How to stay emotionally regulated in a world of stress
In today’s world, we’re constantly on the go. We’re expected to return emails in a day, texts in an hour and instant messages within the minute.
Stress is a constant in daily life. But, there’s also stress from your past. If you’ve experienced a trauma, that event can be impacting you today, without you realizing it. Or, if you are in a tough situation and facing adversity, that also is impacting you more than you probably know.
Do you ever find yourself feeling dysregulated (that’s a fancy psychology word for discombobulated!)? You’re not alone. The good news is that you don’t have to continue feeling that way. You can take back control. You don’t even need a psychology degree! You can learn how to regulate yourself so you can move forward and be present in your day to day activities. You don’t have to let your past dictate how you feel physically or emotionally.
Let me explain….
Your body has a balance system that is working every minute of every day, without you even thinking about it! We are grateful that our heart pumps blood, kidneys flush toxins, our lungs breath in and out–all without a day off, and all while you are busy doing other things.
However, when you are out of balance due to toxic stress, adversity or trauma, your body is also working without you realizing it. Under stress, your body begins to adapt to reduce the risk of further distress or pain.
Your body goes into a reactive state using the “parasympathetic nervous system” which means you are in complete survival mode.
So what happens to you when we’re in survival mode, dealing with chronic stress?
- You become reactive
- You can’t think straight
- You can’t think of the future things
- You have a hard time self-reflecting and can’t set goals
- You become impulsive, irrational, illogical
- You have difficulties in your relationships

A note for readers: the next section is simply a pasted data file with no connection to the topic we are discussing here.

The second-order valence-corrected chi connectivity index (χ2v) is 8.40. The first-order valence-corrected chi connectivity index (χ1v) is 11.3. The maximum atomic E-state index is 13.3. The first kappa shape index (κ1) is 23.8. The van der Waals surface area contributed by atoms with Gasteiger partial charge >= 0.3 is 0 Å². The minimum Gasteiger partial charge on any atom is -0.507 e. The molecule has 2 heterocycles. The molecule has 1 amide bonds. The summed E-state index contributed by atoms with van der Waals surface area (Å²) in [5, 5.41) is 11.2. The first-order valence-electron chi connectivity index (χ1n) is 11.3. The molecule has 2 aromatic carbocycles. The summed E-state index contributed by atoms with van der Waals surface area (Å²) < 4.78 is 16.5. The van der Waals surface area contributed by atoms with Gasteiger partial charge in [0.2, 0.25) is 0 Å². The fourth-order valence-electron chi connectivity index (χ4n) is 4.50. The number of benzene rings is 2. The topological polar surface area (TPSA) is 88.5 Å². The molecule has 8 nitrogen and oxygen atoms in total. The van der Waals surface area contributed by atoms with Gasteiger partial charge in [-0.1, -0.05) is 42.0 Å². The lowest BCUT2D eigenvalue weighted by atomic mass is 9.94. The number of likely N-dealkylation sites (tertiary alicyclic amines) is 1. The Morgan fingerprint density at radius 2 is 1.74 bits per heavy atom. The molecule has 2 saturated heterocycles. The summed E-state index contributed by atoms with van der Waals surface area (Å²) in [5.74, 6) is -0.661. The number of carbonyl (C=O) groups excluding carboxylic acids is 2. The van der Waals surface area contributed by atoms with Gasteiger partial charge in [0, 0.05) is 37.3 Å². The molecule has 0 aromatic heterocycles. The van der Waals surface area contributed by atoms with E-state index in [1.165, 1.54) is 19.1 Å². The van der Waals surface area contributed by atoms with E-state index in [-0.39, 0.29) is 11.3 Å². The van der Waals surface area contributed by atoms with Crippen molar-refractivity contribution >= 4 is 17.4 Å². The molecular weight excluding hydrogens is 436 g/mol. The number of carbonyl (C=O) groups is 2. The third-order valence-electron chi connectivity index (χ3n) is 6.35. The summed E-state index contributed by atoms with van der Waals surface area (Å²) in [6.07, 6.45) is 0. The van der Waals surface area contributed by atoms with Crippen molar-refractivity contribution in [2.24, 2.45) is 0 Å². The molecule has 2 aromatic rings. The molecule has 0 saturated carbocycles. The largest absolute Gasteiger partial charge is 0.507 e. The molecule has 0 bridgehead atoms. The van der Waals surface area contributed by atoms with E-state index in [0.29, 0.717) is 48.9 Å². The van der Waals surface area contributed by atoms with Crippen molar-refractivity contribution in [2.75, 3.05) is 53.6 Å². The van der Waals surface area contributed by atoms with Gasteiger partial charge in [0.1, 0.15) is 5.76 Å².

No wonder people who are dealing with toxic stress, adversity, and trauma have difficulty in their relationships! Many people feel that they themselves are the problem, but often it’s just your body’s response trying to keep you safe, but ultimately making your daily life and relationships so much more difficult.
Good news! You can learn how to manage these emotional responses in order to maintain wonderful, healthy relationships. This is also something great to teach kids, for when they are overwhelmed and need help calming their emotions and bodies.
So what can you do to snap out of your dysregulated mode?
1. Maintain self awareness by becoming aware of your body
Why focus on the body? Your body is always trying to tell you something. Never disregard the feedback your body is telling you. Your body is connected with your mind and tells you what is going on.
Notice when your palms become sweaty, muscles tense, cold hands, stomach hurts, get a headache, heart beats fast.
“After trauma the world is experienced with a different nervous system. The survivor’s energy now becomes focused on suppressing inner chaos, at the expense of spontaneous involvement in their life. This explains why is is critical for trauma treatment to engage the entire organism, body, mind, and brain.”
2. Learn to self regulate
This is done through learning emotional regulation techniques that incorporate mind body connection. If you have a therapist, they can help you create some of these techniques, or you can explore mindfulness tools on your own.
3. Express and explore your feelings and what is creating stress in your life
Tell your story, express your needs, and fears, hurt and pain.
4. Engage in cognitive restructuring. Learn from your experiences. Acknowledge your strength to make it through the situation.
You have strengths and competencies that helped you get through your situation. Now you can move forward in like deciding how to narrate the rest of your life, rather than having your past narrate it for you.
“Trauma results in a fundamental reorganization of the way mind and brain manage perceptions. It changes not only how we think and what we think about, but also our very capacity to think. The act of telling the story doesn’t necessarily alter the automatic physical and hormonal responses of bodies that remain hypervigilant, prepared to be assaulted or violated at any time. For real change to take place, the body needs to learn that the danger has passed and to live in the reality of the present.”